Taiwan’s president said on Friday that for political talks to take place between the island nation and its old enemy, China, the government must wait for a stronger mandate. President Ma Ying-jeou’s cautious stance follows a recent push by China to discuss sensitive issues with an aim toward eventually reunifying the two sides. China and Taiwan have been separately ruled since 1949, when the leadership of the Kuomintang fled as the Communists emerged victorious from the Chinese civil war.
Chinese President Xi Jinping told a Taiwanese delegation at a regional economic meeting last month that the two sides must someday discuss political disputes and not continue to pass them from generation to generation.
Analysts saw Beijing’s statement as putting pressure on Taiwan to move toward unification with China after more than five years of trade and investment deals that have helped the island’s economy.
President Ma told a news conference for foreign journalists Friday that any political talks must be useful to Taiwan, but that a peace accord can wait.
Ma said that Taiwan is not ruling out political dialogue with China, but that any dialogue must be advantageous; Ma also added that he does not see the present as a proper time. He thinks it more helpful to Taiwan’s situation today to go step by step.
China has always considered Taiwan a part of its territory, and has threatened to attack Taiwan if peaceful reunification fails.
Ma eased hostilities after taking office in 2008 by agreeing to the first-ever talks between Taiwan and China, on economic issues. That dialogue has led to 19 agreements and a new sense of trust between the two sides. China hopes the agreements clear the way to an eventual reunification.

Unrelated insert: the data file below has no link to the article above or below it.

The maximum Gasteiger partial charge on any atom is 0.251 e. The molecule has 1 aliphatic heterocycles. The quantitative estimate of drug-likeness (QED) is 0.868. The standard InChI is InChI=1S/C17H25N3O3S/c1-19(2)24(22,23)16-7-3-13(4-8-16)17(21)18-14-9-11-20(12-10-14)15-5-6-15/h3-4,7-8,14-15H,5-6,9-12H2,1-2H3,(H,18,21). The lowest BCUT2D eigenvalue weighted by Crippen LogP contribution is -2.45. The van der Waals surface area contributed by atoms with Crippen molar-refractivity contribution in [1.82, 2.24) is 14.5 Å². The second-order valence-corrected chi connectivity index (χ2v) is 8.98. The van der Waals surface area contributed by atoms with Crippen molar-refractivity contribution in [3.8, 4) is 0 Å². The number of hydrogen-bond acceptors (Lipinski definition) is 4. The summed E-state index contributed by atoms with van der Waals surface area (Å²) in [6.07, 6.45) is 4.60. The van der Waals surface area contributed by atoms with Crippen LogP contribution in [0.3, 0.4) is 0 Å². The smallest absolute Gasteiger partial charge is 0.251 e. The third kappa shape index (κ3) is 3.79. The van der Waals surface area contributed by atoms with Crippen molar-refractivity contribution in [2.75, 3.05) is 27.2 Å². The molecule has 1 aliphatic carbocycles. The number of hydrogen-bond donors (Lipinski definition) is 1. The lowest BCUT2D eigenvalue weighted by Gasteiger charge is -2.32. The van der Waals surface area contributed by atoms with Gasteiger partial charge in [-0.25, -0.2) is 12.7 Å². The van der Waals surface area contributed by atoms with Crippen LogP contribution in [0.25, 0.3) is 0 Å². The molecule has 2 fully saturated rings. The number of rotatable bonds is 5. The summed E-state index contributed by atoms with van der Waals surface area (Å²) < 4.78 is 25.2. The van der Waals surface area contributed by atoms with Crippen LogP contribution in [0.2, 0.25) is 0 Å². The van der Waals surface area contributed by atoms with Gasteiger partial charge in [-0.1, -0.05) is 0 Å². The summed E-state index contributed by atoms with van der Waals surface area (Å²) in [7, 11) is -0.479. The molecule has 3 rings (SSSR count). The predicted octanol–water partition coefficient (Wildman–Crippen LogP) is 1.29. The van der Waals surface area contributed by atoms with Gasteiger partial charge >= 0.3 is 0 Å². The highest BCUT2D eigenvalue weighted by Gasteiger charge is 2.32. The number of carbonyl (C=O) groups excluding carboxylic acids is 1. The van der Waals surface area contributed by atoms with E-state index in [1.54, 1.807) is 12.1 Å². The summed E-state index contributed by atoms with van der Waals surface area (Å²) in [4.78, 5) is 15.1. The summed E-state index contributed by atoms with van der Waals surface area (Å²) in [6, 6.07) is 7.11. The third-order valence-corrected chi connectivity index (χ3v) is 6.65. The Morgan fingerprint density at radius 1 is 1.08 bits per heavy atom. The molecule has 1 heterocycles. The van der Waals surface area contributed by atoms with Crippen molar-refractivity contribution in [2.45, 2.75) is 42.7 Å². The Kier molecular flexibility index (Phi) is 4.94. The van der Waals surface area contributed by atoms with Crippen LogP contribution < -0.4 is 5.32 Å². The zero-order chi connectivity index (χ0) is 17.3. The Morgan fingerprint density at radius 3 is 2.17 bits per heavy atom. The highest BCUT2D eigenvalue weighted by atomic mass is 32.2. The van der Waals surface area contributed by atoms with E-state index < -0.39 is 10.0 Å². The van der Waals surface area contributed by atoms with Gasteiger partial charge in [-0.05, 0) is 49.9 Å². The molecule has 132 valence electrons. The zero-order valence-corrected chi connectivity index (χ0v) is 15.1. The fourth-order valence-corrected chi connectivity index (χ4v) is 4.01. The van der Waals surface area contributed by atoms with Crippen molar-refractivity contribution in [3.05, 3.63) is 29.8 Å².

Taiwan's president conceded on Friday that the two sides could talk about a political issue if the two sides consider it singularly urgent. The two sides are now talking about the establishment of de facto consulates, he added, and although the content is neutral, the deal itself has a high level of political sensitivity. Ma clarified that his stance is to judge an issue’s urgency and the degree to which it impacts people’s interests.
The two sides have never established formal diplomatic contact, leading Taipei in April to push for first-ever representative offices that would handle the massive flow of new business and tourism resulting from other deals. Ma said trade talks are also still on the table, but that a peace accord would need to pass a voter referendum before negotiations could begin.
Some experts fear China will back away from signing more agreements that bind Taiwan to its massive economy if the island puts off political issues, but President Ma's approval ratings are hovering around 20 percent; some Taiwanese fault him for getting too close already to its communist neighbor.